On the morning of the show Goldsmith got a call from Sony Records threatening to pull Mick Jagger unless Hall & Oates were guaranteed prime-time exposure. The promoter told the caller to do his worst.
Geldof later reflected that the two key figures in getting America to tune into Wembley were the Beatle Paul and Princess Di.
"You had this amazing galaxy of rock stars, and yet Diana was the most famous woman on the planet. As soon as I knew she was going to come, I knew the Americans would tune in," he said.
Those fortunate to be in the midst of their 15 minutes that sweltering afternoon included Howard Jones, Paul Young, Alison Moyet and Nick Kershaw. Sting and Phil Collins played the first of several stellar double-handers, but across Ireland the countdown was to 5.20pm when U2 would arrive.
The band had packed out Croke Park two days running two weeks earlier, but on the global stage they were still bubbling under.
Their planned three-song set went out the window when Bono left the stage to pluck a girl from the crowd for a dance, one of his oldest tricks. While he remained vanished from sight, the other three were forced to string out Bad to an eventual 14 minutes.
The singer finally made it back with his young lady, and the stunt made an electrifying connection between band and audience. By six o'clock the world had seen the future, and the future was U2.
Shortly after U2 seized their moment, Queen booted the accelerator to the floor, cramming an entire greatest hits package into a sensational 20-minute sing-along.
All day rumours had circulated that the cherry on the cake would be a Beatles reunion. It wasn't to be.
McCartney turned up solo to lead a mass rendition of Let It Be, before Bowie, Bono, Bob and a stellar cast belted out a very ropey Do They Know It's Christmas.
The £150m raised by Live Aid undoubtedly saved many lives, but the effort could never be more than a sticking-plaster solution to one particular crisis, and famine remains a recurring scourge of sub-Saharan Africa.
The magnificent response of the Irish public caused Geldof to fall back in love with the country he had abandoned and denounced as a "septic isle" in the hit Banana Republic. For U2, Live Aid was the launch pad to world domination with their next album, The Joshua Tree.
After Geldof was hoisted on the shoulders of his heroes McCartney and Pete Townshend, tired European eyes switched to the USA where Bob Dylan just didn't get it.
Accompanied by Keith Richards and Ron Wood, he topped off a lousy set with: "It would be nice if some of this money went to American farmers."
Geldof chastised: "It was a crass, stupid and nationalistic thing to say."
In the RTÈ studio, Taoiseach Garret FitzGerald drew similar accusations of crass behaviour when he pledged host Pat Kenny the paltry sum of £250,000 on behalf of the Irish Government.
The next day's papers accused FitzGerald of mounting a cheap PR stunt at a time when Ireland had recently received hundreds of millions for contributing 92,000 tonnes to the EEC beef mountain, 90,000 tonnes to the butter mountain, and 11,000 tonnes of wheat and barley, which would all spend some time sitting in storage before being eventually dumped. (The Eurocrats' logic was it couldn't be donated as this would upset the commercial markets.)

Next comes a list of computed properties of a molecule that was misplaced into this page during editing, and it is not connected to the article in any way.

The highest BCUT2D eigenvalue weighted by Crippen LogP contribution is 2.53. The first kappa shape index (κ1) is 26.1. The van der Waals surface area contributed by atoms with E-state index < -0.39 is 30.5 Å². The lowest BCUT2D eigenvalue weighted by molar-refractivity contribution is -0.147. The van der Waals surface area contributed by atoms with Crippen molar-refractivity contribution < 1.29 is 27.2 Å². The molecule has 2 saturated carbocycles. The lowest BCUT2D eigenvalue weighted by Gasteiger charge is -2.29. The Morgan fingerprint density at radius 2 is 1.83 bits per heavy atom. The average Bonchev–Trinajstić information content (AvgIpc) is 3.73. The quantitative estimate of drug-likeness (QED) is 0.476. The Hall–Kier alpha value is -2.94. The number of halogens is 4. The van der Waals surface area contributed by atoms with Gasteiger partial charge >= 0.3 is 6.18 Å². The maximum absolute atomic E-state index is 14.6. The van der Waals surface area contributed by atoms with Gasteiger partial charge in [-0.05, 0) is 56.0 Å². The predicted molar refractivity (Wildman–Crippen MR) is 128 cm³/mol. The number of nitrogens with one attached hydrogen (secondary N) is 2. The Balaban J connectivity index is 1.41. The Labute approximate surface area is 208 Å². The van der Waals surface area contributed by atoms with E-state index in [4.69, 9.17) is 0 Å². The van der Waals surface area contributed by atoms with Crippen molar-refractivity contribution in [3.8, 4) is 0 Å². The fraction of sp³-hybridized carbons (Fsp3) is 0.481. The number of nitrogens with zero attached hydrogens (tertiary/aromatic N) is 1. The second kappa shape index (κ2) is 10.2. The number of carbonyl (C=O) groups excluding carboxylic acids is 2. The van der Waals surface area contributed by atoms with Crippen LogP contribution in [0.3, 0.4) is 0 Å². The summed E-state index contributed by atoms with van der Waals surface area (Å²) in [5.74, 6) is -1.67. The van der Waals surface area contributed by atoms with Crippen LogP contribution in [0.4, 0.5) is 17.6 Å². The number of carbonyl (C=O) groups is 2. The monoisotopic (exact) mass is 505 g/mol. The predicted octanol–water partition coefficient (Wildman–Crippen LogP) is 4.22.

Live Aid's legacy to music was ultimately negative, putting the pomp back in rock and unleashing a torrent of conspicuous do-gooding as the singers of pop ditties took it upon themselves to save the rain forests and seal up the hole in the ozone layer in the full glare of publicity.
We had Sports Aid, Ireland's own Self Aid featuring Van, The Pogues, The Rats and U2, and Hear'n'Aid (spandex and big hair against want). Neil Young, John Cougar Mellencamp and Willie Nelson even joined forces to see to it that Bob Dylan got his Farm Aid.
But to blame Live Aid for the orgy of bandwagon jumping that followed would be as unjust as blaming Jimi Hendrix for the plague of Van Halens and Judas Priests that came after to give guitar twanking a bad name.
July 13, 1985, was a great day to be alive - in the prosperous Western world anyway - and it was an especially proud day to be Irish.
Acts That Didn't Answer Bob's Call
Bruce Springsteen: "I simply didn't realise how big it was going to be."
Tears For Fears: "Geldof announced we were playing. He didn't ask us. I was pissed off. We went on holiday."
Stevie Wonder: Phoned Bob and said: "I'm not going to be the token black."
Rod Stewart: Couldn't get a band together.
Michael Jackson: Geldof said: "He just didn't seem to want to do it."
Prince: In retirement. Came out of retirement shortly after Live Aid 1985.
Paul Simon: Withdrew citing disagreements with promoter.
Cat Stevens: Turned up at Wembley unannounced, but no room on the bill.
Eurythmics: Withdrew when Annie Lennox developed a sore throat.
George Harrison: Asked to join in for Let It Be, replied: "Paul didn't ask me to sing on it 10 years ago, why does he want me now?"
Turned down invites: The Smiths, Diana Ross, Talking Heads, Van Halen, Donna Summer.